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Talks with rebels begin on high note
Optimism over peace process with Moro Islamic Liberation FrontMILF chairman Murad Ibrahim Al Haj speaks during a consultation with members
- Mach Alberto Fabe, Cagayan de Oro City
- February 8, 2011
Lawyer Marvic Leonen, however, said the one-year period is not a deadline for an agreement with the Moro Islamic Liberation Front (MILF).
"Realities" of political negotiations and "unforeseen events" should allow the negotiating parties some room to adjust.
Leonen, meanwhile, said the government is ‚Äúseriously concerned‚ÄĚ with the split in the MILF leadership after Ameril Umbra Kato, one of the rebel group's leaders, reportedly left the organization and set up a new armed group.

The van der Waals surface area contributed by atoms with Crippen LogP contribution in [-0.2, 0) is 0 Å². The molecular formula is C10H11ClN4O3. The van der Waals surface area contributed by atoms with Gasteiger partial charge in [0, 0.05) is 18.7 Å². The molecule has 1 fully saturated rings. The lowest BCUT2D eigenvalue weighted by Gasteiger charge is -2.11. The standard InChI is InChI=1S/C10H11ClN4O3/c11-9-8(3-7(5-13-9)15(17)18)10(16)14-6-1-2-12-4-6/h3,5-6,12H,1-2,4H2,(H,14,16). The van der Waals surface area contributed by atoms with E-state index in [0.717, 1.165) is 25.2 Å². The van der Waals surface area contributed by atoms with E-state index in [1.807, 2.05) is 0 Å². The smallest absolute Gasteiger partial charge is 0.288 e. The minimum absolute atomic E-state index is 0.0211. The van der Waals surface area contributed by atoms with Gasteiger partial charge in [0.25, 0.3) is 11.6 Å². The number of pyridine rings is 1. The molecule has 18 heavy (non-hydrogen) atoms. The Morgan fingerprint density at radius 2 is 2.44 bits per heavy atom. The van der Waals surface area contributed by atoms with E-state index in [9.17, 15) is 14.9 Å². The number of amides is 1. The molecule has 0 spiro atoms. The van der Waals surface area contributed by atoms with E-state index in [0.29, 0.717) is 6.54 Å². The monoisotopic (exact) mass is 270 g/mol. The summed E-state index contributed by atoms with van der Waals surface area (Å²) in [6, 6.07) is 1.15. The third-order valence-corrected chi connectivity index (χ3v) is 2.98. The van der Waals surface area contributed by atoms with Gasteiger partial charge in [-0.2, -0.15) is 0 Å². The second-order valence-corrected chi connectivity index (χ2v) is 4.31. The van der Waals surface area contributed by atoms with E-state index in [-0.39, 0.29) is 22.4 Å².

Leonen said it will "endanger our ceasefire mechanisms" and the existence of another armed group "may significantly put in question the ability of the current leadership of the MILF to deliver on any commitment."
Renewed talks between the Philippine government and the MILF will start on Wednesday in Kuala Lumpur. Negotiations, which started in 1997, hit a snag in 2008 after the Supreme Court barred the signing of a memorandum of agreement between the two parties that would have allowed for the expansion of the Autonomous Region in Muslim Mindanao.
Filipino opinion over peace talks divided
Civilian groups to form ‚Äėpeace constituency‚Äô